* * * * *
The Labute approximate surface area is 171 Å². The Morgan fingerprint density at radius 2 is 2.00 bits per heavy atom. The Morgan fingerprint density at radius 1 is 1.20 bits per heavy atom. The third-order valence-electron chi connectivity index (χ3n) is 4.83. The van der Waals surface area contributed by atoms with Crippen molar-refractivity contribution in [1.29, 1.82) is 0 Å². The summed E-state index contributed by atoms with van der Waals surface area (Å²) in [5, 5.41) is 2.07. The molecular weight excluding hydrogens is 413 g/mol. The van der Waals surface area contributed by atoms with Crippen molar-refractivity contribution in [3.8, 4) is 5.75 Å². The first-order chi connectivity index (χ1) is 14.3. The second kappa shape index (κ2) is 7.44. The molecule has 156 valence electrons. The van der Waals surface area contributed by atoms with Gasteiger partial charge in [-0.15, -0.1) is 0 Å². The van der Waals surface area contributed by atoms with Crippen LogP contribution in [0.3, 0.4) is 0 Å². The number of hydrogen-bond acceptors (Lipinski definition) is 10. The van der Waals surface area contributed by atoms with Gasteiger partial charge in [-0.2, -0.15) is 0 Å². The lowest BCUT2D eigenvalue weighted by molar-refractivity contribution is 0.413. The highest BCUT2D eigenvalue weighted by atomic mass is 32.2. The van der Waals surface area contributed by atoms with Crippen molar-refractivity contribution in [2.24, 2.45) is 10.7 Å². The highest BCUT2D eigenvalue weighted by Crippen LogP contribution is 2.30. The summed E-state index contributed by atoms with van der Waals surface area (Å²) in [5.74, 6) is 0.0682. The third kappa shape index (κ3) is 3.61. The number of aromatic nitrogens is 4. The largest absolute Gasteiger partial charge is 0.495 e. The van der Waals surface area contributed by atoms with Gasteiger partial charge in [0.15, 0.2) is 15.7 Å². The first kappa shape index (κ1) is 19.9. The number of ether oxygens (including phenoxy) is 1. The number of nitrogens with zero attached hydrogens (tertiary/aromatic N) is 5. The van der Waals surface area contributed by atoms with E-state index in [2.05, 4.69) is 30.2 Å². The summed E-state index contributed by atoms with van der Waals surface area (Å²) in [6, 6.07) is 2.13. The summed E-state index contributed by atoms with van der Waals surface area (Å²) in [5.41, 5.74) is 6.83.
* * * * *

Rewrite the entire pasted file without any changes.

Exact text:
The Labute approximate surface area is 171 Å². The Morgan fingerprint density at radius 2 is 2.00 bits per heavy atom. The Morgan fingerprint density at radius 1 is 1.20 bits per heavy atom. The third-order valence-electron chi connectivity index (χ3n) is 4.83. The van der Waals surface area contributed by atoms with Crippen molar-refractivity contribution in [1.29, 1.82) is 0 Å². The summed E-state index contributed by atoms with van der Waals surface area (Å²) in [5, 5.41) is 2.07. The molecular weight excluding hydrogens is 413 g/mol. The van der Waals surface area contributed by atoms with Crippen molar-refractivity contribution in [3.8, 4) is 5.75 Å². The first-order chi connectivity index (χ1) is 14.3. The second kappa shape index (κ2) is 7.44. The molecule has 156 valence electrons. The van der Waals surface area contributed by atoms with Gasteiger partial charge in [-0.15, -0.1) is 0 Å². The van der Waals surface area contributed by atoms with Crippen LogP contribution in [0.3, 0.4) is 0 Å². The number of hydrogen-bond acceptors (Lipinski definition) is 10. The van der Waals surface area contributed by atoms with Gasteiger partial charge in [-0.2, -0.15) is 0 Å². The lowest BCUT2D eigenvalue weighted by molar-refractivity contribution is 0.413. The highest BCUT2D eigenvalue weighted by atomic mass is 32.2. The van der Waals surface area contributed by atoms with Crippen molar-refractivity contribution in [2.24, 2.45) is 10.7 Å². The highest BCUT2D eigenvalue weighted by Crippen LogP contribution is 2.30. The summed E-state index contributed by atoms with van der Waals surface area (Å²) in [5.74, 6) is 0.0682. The third kappa shape index (κ3) is 3.61. The number of aromatic nitrogens is 4. The largest absolute Gasteiger partial charge is 0.495 e. The van der Waals surface area contributed by atoms with Gasteiger partial charge in [0.15, 0.2) is 15.7 Å². The first kappa shape index (κ1) is 19.9. The number of ether oxygens (including phenoxy) is 1. The number of nitrogens with zero attached hydrogens (tertiary/aromatic N) is 5. The van der Waals surface area contributed by atoms with E-state index in [2.05, 4.69) is 30.2 Å². The summed E-state index contributed by atoms with van der Waals surface area (Å²) in [6, 6.07) is 2.13. The summed E-state index contributed by atoms with van der Waals surface area (Å²) in [5.41, 5.74) is 6.83.